Skip to site navigation

Video: James Melton - Exploring Constitute: A New Tool for Searching National Constitutions

22 January 2014

Approximately 5 constitutions are replaced and 30 are amended each year. This year has already witnessed new constitutions in Fiji and Zimbabwe and constitutional amendments in Brazil, Colombia, the Czech Republic, Georgia, Hungary, Mexico, Switzerland and Tonga. Despite the high frequency of constitutional change, constitutional drafters often lack systematic information on the contents of other countries’ constitutions that could help them decide what topics should be addressed in their constitution and how to address those topics. Constitute addresses this problem by putting searchable copies of the world’s constitutions online. However, Constitute is more than just a repository of constitutional texts. The project draws on data collected by the Comparative Constitutions Project over the last 8 years to assign topic tags to provisions within constitutions. This allows powerful, topic-based searches of those texts. There are more than 300 topics for users to choose from on the site, and for those interested in regional or temporal trends in constitution-making, the search results can be filtered by country and year.

Dr James Melton is a Lecturer in British and Comparative Politics at the Constitution Unit in the School of Public Policy. His expertise in cross-national constitution making strengthens the comparative aspect of the Constitution Unit’s research. James uses this expertise to understand the effect of constitutional text on economic, political, and social development. He contributes a regular column to the Monitor on “Worldwide Constitutional Developments” and feeds into the comparative dimensions of the Unit's research projects. James's interest in comparative constitutional design stems from his involvement with the Comparative Constitutions Project (CCP). The CCP is an effort to investigate the sources and consequences of constitutional choices.

Related Links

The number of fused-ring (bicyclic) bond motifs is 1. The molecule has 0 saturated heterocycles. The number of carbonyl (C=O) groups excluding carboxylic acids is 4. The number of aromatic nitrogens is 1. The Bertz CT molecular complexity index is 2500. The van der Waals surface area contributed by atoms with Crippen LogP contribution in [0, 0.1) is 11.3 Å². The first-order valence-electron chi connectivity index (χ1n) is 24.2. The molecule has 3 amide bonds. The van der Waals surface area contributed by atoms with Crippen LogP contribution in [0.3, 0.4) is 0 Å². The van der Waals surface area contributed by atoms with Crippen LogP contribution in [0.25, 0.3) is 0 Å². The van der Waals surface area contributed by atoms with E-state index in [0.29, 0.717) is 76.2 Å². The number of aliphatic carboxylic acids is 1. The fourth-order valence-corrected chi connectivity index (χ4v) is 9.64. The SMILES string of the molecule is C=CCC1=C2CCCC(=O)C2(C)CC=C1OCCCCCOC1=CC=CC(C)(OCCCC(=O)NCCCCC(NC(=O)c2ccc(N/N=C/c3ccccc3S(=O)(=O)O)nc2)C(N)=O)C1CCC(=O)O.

Join the Debate

Blog

News

Scotland’s constitutional future – from both sides in the debate

Mon, 25 Aug 2014 10:00:03 +0000

Charlie Jeffery discusses how both sides in the debate see Scotland’s constitutional future in different ways. It is striking how insular Scotland’s constitutional debate is. Both sides in the debate see Scotland’s constitutional future in different ways as bound up firmly in relationships with the rest of the UK. The Yes side envisages a form […]

Read more...

The ‘Revolving Door’ of Special Advisers?

Wed, 20 Aug 2014 15:24:25 +0000

A recent article in the Telegraph was critical of a ‘revolving door’ of special advisers (spads) from the last Labour government into charities or think tanks. As outlined in the forthcoming book on spads by Ben Yong and Robert Hazell, this blog post wishes to point out that the Telegraph article tells only an incomplete story;[1] […]

Read more...

Will the Scottish referendum produce ‘a decisive and respected outcome’?

Mon, 18 Aug 2014 10:00:34 +0000

With exactly one month to go until the referendum in Scotland, Barry K Winetrobe challenges the assumption that the outcome will resolve the independence debate. He explores scenarios where even a Yes vote might not (or perhaps even should not) produce an independent state. As the Scottish independence referendum campaign reaches its final days, it […]

Read more...
Mailing List

Connect with us

RSSFlickr

Footer menu